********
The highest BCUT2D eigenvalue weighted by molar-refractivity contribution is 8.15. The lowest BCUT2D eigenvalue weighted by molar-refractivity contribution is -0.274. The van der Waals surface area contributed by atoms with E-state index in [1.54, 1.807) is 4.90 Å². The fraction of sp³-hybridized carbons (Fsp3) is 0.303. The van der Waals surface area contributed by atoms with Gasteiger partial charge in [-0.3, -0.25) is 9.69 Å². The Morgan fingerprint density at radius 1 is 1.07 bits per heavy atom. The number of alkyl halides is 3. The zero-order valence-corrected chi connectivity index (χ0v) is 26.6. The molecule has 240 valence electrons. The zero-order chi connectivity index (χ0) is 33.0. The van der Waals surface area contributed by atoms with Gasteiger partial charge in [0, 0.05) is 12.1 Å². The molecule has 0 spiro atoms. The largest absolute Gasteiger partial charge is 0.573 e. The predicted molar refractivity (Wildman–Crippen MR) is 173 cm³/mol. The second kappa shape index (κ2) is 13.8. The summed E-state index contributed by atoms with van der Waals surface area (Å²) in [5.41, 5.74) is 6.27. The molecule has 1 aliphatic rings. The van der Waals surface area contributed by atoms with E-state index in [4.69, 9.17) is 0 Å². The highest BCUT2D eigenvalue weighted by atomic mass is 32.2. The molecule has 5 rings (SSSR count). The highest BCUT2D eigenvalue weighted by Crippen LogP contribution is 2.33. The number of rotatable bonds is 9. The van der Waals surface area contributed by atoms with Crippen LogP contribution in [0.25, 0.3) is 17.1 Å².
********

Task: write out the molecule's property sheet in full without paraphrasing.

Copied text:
The highest BCUT2D eigenvalue weighted by molar-refractivity contribution is 8.15. The lowest BCUT2D eigenvalue weighted by molar-refractivity contribution is -0.274. The van der Waals surface area contributed by atoms with E-state index in [1.54, 1.807) is 4.90 Å². The fraction of sp³-hybridized carbons (Fsp3) is 0.303. The van der Waals surface area contributed by atoms with Gasteiger partial charge in [-0.3, -0.25) is 9.69 Å². The Morgan fingerprint density at radius 1 is 1.07 bits per heavy atom. The number of alkyl halides is 3. The zero-order valence-corrected chi connectivity index (χ0v) is 26.6. The molecule has 240 valence electrons. The zero-order chi connectivity index (χ0) is 33.0. The van der Waals surface area contributed by atoms with Gasteiger partial charge in [0, 0.05) is 12.1 Å². The molecule has 0 spiro atoms. The largest absolute Gasteiger partial charge is 0.573 e. The predicted molar refractivity (Wildman–Crippen MR) is 173 cm³/mol. The second kappa shape index (κ2) is 13.8. The summed E-state index contributed by atoms with van der Waals surface area (Å²) in [5.41, 5.74) is 6.27. The molecule has 1 aliphatic rings. The van der Waals surface area contributed by atoms with E-state index in [4.69, 9.17) is 0 Å². The highest BCUT2D eigenvalue weighted by atomic mass is 32.2. The molecule has 5 rings (SSSR count). The highest BCUT2D eigenvalue weighted by Crippen LogP contribution is 2.33. The number of rotatable bonds is 9. The van der Waals surface area contributed by atoms with Crippen LogP contribution in [0.25, 0.3) is 17.1 Å².